Clients field us questions on encryption constantly: What type to use, the differences between encryption-at-rest versus in transit, what qualifies as “strong” encryption under current best practices, key management, which encryption methods meet “government” standards so as provide “reasonable security,” recommendations for encrypted email vendors… the list goes on.
However, a recent story focusing on EMV cards, which we’re presently working with and on, highlights how important comprehensive encryption is and the need to holistically plan and then implement encryption (along with simple but robust key management procedures). And also demonstrates how even the most well-intentioned systems contain weak points for potential attack.
• Point of Sale terminals and devices that accept both EMV and magnetic stripe cards are potentially more susceptible to fraud because these devices accept magnetic stripe transactions for EMV cards as a fall-back last resort to enable a transaction to succeed. In these scenarios, EMV cards lose their protective edge, as a counterfeit card of an EMV card with just a magnetic stripe can be used, even if the original card included an EMV chip present.
• Furthermore, Point of Sale machines that have been infected with RAM scraping Trojans can still be used to steal and effectively commit fraud at many online merchants with this stolen credit card information. Although Target made a big showing post its massive breach of moving to EMV cards, under the data flows it had in place at the time of the breach EMV cards would have not prevented the data theft, as the card data was not encrypted throughout it’s internal flow at Target. Already card not present fraud (“CNP” in industry parlance) is spiking for EMV cards outside of Europe and pre the US widescale rollout. Additionally, online transactions remain a major weakness for EMV cards until easy to use one-time tokenization and passcodes, or accepted mobile EMV readers for consumers come to the fore.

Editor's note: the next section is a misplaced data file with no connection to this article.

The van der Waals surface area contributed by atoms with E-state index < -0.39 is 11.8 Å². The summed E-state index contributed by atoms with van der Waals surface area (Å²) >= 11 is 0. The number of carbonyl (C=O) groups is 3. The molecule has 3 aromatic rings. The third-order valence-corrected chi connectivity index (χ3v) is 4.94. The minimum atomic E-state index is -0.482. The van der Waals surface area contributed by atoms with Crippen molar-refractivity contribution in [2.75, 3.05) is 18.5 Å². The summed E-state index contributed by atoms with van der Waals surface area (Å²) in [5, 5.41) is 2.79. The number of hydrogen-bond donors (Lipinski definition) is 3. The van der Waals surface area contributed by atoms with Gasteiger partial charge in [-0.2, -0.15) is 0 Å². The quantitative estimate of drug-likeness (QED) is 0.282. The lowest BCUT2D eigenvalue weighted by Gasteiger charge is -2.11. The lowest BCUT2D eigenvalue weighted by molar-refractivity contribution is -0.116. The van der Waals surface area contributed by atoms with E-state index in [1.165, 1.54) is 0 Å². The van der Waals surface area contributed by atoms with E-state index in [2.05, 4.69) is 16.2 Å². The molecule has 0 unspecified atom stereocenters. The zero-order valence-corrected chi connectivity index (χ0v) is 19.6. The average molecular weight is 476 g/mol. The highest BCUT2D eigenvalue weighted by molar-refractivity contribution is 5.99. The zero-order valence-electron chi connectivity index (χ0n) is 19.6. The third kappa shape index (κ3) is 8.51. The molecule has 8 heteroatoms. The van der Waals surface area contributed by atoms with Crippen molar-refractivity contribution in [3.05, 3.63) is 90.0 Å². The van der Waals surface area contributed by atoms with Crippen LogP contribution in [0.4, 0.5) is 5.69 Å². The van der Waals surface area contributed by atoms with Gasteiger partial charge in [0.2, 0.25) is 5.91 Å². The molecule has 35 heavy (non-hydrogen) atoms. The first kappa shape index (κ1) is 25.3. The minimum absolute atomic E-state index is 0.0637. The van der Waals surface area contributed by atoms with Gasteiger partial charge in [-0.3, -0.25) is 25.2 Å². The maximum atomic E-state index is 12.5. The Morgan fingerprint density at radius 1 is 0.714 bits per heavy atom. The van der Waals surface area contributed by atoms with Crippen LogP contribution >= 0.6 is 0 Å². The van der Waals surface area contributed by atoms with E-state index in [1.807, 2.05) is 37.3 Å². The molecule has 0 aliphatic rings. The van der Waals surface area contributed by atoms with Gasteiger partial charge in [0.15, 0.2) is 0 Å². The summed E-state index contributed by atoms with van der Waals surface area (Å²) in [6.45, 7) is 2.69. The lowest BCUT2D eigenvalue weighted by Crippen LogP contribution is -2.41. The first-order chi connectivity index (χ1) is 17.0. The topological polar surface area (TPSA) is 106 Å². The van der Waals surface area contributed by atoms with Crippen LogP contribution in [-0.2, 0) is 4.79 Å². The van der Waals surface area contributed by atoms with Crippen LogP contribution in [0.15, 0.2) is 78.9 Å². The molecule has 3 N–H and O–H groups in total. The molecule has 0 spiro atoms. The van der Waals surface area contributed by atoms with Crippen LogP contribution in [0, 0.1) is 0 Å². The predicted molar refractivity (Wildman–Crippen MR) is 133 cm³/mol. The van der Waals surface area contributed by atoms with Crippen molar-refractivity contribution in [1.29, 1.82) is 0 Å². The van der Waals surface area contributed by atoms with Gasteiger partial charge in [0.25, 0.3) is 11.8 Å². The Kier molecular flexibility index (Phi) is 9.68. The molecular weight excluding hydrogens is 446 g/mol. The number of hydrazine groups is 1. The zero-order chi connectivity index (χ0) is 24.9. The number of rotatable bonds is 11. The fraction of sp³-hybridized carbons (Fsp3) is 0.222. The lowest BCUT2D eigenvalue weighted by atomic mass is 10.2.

However, there is a silver lining to this story:
• One way of preventing fraud is by purchasing and use point of sale devices that utilize Point to Point Encryption (P2PE) techniques, where the PoS device encrypts the data as its read and before it leaves the device.
If you are concerned with the issues covered in this article or believe your business can benefit from stronger encryption techniques, please contact us at info@SmartedgeLawGroup.com or (203) 307-2665